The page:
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[B-SIDE Podcast]: Press freedom in PHL: Challenges, impact, and way forward

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The Philippines needs to work on ensuring the safety and freedom of journalists to report reliable developments on national issues, despite its improved world press freedom ranking in six years, the National Union of Journalists of the Philippines (NUJP) said.

In this B-Side episode, NUJP Chairperson Jonathan de Santos discusses the current roadblocks to a free press in the Philippines and its potential impact on investors and the economy with BusinessWorld reporter John Victor D. Ordoñez.


“There has been some improvement in dealing with the media in the Philippines, in the sense that the government isn’t as hostile to the press as before,” said Mr. De Santos.

The country ranked 132nd out of 180 countries in the Reporters Without Borders’ 2023 World Press Freedom Index, released on May 3. It was 147th last year.

Although this is a welcome development, Filipinos need to remember that attacks on the media are still common, noted Mr. De Santos.

“These attacks are still grim reminders that press freedom is something for which we need to struggle,” he said. “We cannot be complacent about things like this.”

A free press bodes well for the economy.

Mr. De Santos said the government has to consider that investors may look at press freedom metrics as a major factor in doing business in the Philippines.

“It is good to be seen as a rights-respecting country as the government is trying to improve the country’s image after the previous administration.”

The worsening human rights indicators could jeopardize the country’s trade privileges with international bodies such as the Generalized Scheme of Preferences Plus (GSP+) with the European Union, he also said.

GSP+ requires the Philippines to uphold commitments to 27 international conventions encompassing human rights, labor, good governance, and climate action.

“The human rights record of a country will affect aspects such as aid and trade promotion with other countries,” Mr. De Santos said.

Hurdles still persist for Filipino journalists.

Mr. De Santos cited the need for the decriminalization of libel, which he said is often used against journalists.

He mentioned the libel case against Rappler Chief Executive Offficer Maria A. Ressa, which he said had a significant impact on how the world perceived press freedom in the Philippines.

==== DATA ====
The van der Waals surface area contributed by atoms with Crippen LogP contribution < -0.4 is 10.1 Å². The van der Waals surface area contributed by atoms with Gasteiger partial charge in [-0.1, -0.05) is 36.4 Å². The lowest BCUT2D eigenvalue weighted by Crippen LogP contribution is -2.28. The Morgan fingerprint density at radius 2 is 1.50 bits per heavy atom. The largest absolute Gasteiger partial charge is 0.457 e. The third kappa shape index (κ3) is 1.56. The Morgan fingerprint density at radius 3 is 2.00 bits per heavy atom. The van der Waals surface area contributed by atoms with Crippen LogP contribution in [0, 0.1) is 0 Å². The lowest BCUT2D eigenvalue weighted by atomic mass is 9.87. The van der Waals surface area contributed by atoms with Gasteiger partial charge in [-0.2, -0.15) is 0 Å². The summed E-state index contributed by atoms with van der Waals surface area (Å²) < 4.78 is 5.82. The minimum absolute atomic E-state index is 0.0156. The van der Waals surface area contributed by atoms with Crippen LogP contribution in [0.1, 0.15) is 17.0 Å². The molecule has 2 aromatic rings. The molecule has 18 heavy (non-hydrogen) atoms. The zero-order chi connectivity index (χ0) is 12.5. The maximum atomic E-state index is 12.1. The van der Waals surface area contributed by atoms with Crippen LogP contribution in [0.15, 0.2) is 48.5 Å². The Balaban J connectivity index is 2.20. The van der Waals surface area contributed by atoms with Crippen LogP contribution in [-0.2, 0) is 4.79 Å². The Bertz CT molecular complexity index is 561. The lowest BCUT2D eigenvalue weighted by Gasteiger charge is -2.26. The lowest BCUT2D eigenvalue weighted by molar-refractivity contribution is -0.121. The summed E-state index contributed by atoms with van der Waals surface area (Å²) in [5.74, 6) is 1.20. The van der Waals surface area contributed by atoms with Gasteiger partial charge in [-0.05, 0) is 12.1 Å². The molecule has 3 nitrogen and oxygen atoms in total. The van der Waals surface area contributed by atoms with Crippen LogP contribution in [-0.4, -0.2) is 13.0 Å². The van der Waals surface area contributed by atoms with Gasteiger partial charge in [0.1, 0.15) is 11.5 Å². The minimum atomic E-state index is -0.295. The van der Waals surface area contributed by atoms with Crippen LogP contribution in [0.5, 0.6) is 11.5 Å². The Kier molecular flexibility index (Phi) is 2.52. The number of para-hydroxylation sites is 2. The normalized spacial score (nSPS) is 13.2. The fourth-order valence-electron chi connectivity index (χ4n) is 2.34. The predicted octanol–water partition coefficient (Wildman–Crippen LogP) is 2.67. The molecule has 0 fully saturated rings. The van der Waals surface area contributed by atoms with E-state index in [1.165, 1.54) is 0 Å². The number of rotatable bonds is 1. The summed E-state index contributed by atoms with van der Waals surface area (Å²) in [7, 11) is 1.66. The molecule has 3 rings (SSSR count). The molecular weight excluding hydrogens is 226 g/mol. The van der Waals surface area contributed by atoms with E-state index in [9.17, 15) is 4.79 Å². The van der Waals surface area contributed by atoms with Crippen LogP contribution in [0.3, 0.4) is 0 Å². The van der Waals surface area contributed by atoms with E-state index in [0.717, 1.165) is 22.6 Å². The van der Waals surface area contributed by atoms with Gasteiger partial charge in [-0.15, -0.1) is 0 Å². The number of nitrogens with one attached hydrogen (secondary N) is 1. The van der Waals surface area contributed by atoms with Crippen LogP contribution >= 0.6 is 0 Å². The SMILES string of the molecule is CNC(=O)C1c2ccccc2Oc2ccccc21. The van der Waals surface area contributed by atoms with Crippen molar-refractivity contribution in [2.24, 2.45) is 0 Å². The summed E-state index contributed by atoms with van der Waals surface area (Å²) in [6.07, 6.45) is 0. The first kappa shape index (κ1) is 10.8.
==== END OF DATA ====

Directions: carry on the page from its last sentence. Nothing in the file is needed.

“There was a lot of international pressure on the government to drop the charges.”

The NUJP has filed a petition before the Supreme Court questioning the subscriber identity module (SIM) card registration law, citing privacy concerns.

Mr. De Santos said that media workers have been urging Congress to pass laws that would safeguard the right to organize within the workplace and ensure the safety of journalists during coverage.

“We are drowning in white noise, and it has become more challenging to capture the reader’s attention,” said the NUJP chief on the impact of social media on news delivery.

Without a free press, people would have less informed lives.

“If we don’t have press freedom and we’re labeled as bashers or haters, it will be more difficult to address our needs because the government won’t pay attention to these problems,” said Mr. De Santos.

Journalism is under attack worldwide, and Filipino media practitioners have been actively fostering solidarity to defend the free press, he added.

The NUJP has been collaborating with six journalism organizations in Southeast Asia to gather information on media attacks, with the aim of identifying trends in the region on how governments treat journalists.

“Governments from Southeast Asia are learning from each other on how to silence dissent, and we hope to develop a similar playbook for the media.”

“It has been a challenging couple of years, and many of us are questioning whether it is still worthwhile to remain in this profession,” Mr. De Santos said.

He also emphasized the importance of journalists forming support groups to advocate for improved working conditions in the media.

“You can’t do this alone,” he addressed Filipino journalists. “Always remember who we are doing this for, and ultimately, we are serving the public.”

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